Implementing request ids for Elmah

Elmah is not as configurable as Log4Net and NLog. The only way to add the request id is to simply prepend it to the log message.

To do this for log messages from the client, set the serverSideMessageFormat attribute of the <jsnlog> / JsnlogConfiguration configuration element:

<jsnlog serverSideMessageFormat="%requestId | %logger | %level | %message">
</jsnlog>
JavascriptLogging.SetJsnlogConfiguration(
  new JsnlogConfiguration {
      serverSideMessageFormat="%requestId | %logger | %level | %message"
  });

You will want to make the request id the very first field, so you can sort on it later.

If you use Elmah to log messages in your server side code, you could add request ids to those messages by introducing a new method that always prepends the request id to the log message:

using Elmah;
...
LogToElmah("The log message");
...
public void LogToElmah(string message) { string requestId = JSNLog.JavascriptLogging.RequestId(); Elmah.ErrorSignal.FromCurrentContext().Raise(new Exception( string.Format("{0} | {1}", requestId, message))); }

Elmah lets you download the log messages from the elmah.axd page, and it also lets you store them in a file or database. You can sort the log entries by message and then timestamp (stored by Elmah in a separate field), to get the log messages grouped by user session in chronological order.

Keep in mind though that if there is an uncaught exception and Elmah logs that exception, it won't have the request id.

Implementing request ids for Serilog

Similar to Elmah, Serilog is not as configurable as Log4Net and NLog. The only way to add the request id is to add it to the log message as it is being stored in the server side log.

To make that happen, set the serverSideMessageFormat attribute of the <jsnlog> / JsnlogConfiguration configuration element:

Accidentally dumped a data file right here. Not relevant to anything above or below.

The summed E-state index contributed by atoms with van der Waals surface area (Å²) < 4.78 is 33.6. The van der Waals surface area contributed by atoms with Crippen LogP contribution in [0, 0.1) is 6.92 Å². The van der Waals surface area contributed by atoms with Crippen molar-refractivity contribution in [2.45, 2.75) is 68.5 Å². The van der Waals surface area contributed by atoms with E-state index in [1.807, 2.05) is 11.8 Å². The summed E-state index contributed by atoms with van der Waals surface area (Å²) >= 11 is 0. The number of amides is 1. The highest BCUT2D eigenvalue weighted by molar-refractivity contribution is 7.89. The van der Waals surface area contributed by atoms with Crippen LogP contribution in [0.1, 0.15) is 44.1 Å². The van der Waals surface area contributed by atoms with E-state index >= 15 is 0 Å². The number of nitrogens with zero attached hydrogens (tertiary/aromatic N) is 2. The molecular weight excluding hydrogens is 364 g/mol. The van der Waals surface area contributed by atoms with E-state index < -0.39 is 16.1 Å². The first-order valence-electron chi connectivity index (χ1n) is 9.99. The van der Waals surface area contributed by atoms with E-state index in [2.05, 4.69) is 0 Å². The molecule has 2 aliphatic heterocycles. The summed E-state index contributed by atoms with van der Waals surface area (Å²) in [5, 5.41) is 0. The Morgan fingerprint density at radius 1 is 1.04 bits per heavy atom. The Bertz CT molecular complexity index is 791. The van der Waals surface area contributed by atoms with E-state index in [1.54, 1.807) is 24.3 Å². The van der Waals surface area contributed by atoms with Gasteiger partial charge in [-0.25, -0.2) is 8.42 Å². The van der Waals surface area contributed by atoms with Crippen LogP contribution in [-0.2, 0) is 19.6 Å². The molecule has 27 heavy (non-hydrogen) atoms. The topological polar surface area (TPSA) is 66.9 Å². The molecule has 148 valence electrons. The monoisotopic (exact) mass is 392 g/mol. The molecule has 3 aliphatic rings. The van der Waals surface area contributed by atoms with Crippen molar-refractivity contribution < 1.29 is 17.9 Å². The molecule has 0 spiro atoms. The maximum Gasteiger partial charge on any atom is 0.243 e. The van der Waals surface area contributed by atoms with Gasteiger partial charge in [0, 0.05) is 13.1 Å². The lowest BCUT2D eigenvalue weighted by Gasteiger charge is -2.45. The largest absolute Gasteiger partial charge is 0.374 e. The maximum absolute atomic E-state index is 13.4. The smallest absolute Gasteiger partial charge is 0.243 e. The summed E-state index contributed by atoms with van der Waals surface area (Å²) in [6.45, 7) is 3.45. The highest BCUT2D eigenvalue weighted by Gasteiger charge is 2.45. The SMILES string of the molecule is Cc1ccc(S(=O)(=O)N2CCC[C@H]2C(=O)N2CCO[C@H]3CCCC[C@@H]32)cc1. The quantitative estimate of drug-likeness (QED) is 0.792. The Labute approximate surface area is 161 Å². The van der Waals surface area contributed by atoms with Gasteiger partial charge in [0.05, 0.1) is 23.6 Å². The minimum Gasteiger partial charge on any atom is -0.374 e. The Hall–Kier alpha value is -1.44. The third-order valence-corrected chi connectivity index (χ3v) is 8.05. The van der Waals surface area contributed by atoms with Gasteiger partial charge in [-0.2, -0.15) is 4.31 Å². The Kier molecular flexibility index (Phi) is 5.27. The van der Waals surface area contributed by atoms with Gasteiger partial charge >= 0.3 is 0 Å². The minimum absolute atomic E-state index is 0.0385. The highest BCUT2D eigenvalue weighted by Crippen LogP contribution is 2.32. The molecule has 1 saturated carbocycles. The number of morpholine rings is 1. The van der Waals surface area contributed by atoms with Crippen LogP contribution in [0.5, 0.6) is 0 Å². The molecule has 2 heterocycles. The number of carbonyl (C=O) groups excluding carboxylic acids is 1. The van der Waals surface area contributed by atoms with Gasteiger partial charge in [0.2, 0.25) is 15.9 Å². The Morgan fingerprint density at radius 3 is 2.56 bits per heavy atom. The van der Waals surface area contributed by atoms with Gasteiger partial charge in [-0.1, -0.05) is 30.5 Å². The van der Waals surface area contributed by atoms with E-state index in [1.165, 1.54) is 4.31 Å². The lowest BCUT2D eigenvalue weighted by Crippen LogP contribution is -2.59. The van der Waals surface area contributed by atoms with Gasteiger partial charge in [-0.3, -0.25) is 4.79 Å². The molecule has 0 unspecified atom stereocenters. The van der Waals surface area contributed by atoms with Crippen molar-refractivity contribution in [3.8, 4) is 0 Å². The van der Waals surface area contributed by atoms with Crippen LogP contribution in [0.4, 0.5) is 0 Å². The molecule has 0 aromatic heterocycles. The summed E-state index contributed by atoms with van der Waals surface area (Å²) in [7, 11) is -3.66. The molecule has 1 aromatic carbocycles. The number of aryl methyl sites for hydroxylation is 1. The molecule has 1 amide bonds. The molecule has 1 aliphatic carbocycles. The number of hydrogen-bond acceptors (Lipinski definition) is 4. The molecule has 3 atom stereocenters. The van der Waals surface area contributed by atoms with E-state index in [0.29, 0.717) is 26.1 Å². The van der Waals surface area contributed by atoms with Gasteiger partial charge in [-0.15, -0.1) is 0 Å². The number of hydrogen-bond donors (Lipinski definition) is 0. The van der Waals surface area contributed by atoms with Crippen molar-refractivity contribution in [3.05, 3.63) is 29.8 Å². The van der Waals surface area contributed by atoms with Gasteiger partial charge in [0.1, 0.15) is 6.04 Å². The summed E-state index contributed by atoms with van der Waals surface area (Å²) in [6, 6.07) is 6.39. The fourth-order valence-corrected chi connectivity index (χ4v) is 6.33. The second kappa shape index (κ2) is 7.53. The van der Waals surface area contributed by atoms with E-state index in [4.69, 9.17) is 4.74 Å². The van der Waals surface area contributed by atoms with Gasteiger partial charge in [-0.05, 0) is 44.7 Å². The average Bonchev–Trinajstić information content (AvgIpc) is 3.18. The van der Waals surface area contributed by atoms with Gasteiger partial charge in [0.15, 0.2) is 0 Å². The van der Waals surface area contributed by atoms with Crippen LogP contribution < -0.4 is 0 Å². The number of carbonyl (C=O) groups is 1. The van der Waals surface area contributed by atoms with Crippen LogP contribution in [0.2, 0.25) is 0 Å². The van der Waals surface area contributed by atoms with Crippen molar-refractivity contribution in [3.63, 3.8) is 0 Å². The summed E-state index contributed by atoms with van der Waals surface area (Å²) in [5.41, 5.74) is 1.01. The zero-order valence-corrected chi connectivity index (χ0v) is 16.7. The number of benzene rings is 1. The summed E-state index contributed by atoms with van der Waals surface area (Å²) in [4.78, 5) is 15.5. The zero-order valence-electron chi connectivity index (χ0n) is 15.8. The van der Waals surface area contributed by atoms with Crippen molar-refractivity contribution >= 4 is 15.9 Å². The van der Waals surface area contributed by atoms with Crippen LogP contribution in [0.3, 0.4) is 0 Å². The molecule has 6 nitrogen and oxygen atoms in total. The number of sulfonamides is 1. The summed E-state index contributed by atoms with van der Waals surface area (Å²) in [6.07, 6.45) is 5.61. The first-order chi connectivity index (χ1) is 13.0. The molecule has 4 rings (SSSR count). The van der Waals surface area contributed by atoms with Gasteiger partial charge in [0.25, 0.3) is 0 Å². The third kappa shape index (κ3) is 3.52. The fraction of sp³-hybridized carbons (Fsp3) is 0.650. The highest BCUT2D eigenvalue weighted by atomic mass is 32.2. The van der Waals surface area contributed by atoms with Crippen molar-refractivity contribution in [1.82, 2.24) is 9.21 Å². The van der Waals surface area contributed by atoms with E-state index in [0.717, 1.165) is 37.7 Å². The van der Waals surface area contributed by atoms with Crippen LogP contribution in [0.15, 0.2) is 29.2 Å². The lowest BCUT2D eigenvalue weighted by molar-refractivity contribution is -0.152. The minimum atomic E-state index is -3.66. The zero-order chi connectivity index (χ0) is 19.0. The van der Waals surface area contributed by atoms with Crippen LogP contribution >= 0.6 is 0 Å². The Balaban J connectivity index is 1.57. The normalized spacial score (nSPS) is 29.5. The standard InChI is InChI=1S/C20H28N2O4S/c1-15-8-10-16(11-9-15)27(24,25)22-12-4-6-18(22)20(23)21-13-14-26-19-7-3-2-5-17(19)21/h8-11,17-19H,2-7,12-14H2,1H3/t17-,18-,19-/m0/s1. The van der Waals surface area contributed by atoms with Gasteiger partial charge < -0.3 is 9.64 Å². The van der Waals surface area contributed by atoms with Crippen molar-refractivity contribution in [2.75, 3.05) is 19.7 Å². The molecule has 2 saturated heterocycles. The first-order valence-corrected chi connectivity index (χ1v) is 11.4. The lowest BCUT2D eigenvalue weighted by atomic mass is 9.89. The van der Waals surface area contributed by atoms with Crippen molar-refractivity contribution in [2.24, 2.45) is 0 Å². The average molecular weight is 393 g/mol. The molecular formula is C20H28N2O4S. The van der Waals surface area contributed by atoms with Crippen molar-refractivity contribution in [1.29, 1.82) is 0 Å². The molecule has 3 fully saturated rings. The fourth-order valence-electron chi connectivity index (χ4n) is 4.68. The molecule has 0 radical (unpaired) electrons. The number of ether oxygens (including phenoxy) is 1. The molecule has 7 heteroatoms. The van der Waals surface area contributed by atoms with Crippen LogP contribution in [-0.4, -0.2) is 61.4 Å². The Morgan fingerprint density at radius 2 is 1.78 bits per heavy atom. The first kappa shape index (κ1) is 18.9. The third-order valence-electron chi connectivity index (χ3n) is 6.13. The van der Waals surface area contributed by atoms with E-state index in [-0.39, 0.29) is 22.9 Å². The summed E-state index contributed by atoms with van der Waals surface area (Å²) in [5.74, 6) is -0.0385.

<jsnlog serverSideMessageFormat=
    "{ 'requestId': '%requestId', 'clientdate': '%date', 'url': '%url', 'logmessage': %jsonmessage }">
</jsnlog>
JavascriptLogging.SetJsnlogConfiguration(
  new JsnlogConfiguration {
      serverSideMessageFormat=
          "{ 'requestId': '%requestId', 'clientdate': '%date', 'url': '%url', 'logmessage': %jsonmessage }"
  });

Note that by writing this as a JSON object (with the { and } at beginning and end), you allow the log information to be logged as separate fields, making it easier to search and order log messages.

If you use Serilog's MongoDB sink to log to a MongoDB database, you would use the following command in the mongo shell to sort your log entries by request id and then by date/time. That way, you get a history of each page request and the JavaScript events on that page after it reached the client.

db.log.find(undefined, {Properties: 1, _id: 0})
      .sort( { 'Properties.message.requestId': -1, 'Properties.message.clientdate': 1 } )

More about logging to Serilog and MongoDB:

Why not use IP addresses instead of request ids?

Simply logging the IP address of each request would be simpler than doing all this work to log request ids. However:

  • Many users share the same IP address (why).
  • A user could open the same page in two browser windows and interact with them at the same time. The IP addresses would be the same, but the request ids would be different.